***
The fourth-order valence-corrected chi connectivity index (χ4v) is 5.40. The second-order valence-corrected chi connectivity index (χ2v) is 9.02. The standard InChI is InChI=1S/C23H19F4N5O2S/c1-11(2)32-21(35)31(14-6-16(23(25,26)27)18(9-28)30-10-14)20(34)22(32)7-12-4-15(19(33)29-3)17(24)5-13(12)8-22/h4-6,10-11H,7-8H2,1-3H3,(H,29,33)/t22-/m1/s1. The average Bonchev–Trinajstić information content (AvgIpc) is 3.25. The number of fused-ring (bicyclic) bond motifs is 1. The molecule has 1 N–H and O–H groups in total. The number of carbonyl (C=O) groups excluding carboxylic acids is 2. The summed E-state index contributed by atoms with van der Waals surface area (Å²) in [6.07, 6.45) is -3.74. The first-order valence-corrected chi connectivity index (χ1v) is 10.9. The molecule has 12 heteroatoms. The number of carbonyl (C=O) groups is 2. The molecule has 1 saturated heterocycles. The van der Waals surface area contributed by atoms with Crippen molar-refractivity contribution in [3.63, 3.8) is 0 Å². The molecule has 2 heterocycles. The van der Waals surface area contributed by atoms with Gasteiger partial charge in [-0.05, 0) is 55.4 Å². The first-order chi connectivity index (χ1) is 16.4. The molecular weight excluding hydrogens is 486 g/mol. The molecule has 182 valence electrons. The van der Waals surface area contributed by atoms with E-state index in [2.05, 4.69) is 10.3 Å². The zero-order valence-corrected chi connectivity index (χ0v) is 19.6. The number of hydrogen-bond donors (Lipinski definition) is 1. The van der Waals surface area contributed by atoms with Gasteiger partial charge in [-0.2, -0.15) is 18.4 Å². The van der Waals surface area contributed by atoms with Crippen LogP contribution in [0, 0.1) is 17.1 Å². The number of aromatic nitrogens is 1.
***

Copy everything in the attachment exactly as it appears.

The fourth-order valence-corrected chi connectivity index (χ4v) is 5.40. The second-order valence-corrected chi connectivity index (χ2v) is 9.02. The standard InChI is InChI=1S/C23H19F4N5O2S/c1-11(2)32-21(35)31(14-6-16(23(25,26)27)18(9-28)30-10-14)20(34)22(32)7-12-4-15(19(33)29-3)17(24)5-13(12)8-22/h4-6,10-11H,7-8H2,1-3H3,(H,29,33)/t22-/m1/s1. The average Bonchev–Trinajstić information content (AvgIpc) is 3.25. The number of fused-ring (bicyclic) bond motifs is 1. The molecule has 1 N–H and O–H groups in total. The number of carbonyl (C=O) groups excluding carboxylic acids is 2. The summed E-state index contributed by atoms with van der Waals surface area (Å²) in [6.07, 6.45) is -3.74. The first-order valence-corrected chi connectivity index (χ1v) is 10.9. The molecule has 12 heteroatoms. The number of carbonyl (C=O) groups is 2. The molecule has 1 saturated heterocycles. The van der Waals surface area contributed by atoms with Crippen molar-refractivity contribution in [3.63, 3.8) is 0 Å². The molecule has 2 heterocycles. The van der Waals surface area contributed by atoms with Gasteiger partial charge in [-0.05, 0) is 55.4 Å². The first-order chi connectivity index (χ1) is 16.4. The molecular weight excluding hydrogens is 486 g/mol. The molecule has 182 valence electrons. The van der Waals surface area contributed by atoms with E-state index in [2.05, 4.69) is 10.3 Å². The zero-order valence-corrected chi connectivity index (χ0v) is 19.6. The number of hydrogen-bond donors (Lipinski definition) is 1. The van der Waals surface area contributed by atoms with Gasteiger partial charge in [-0.2, -0.15) is 18.4 Å². The van der Waals surface area contributed by atoms with Crippen LogP contribution in [0, 0.1) is 17.1 Å². The number of aromatic nitrogens is 1.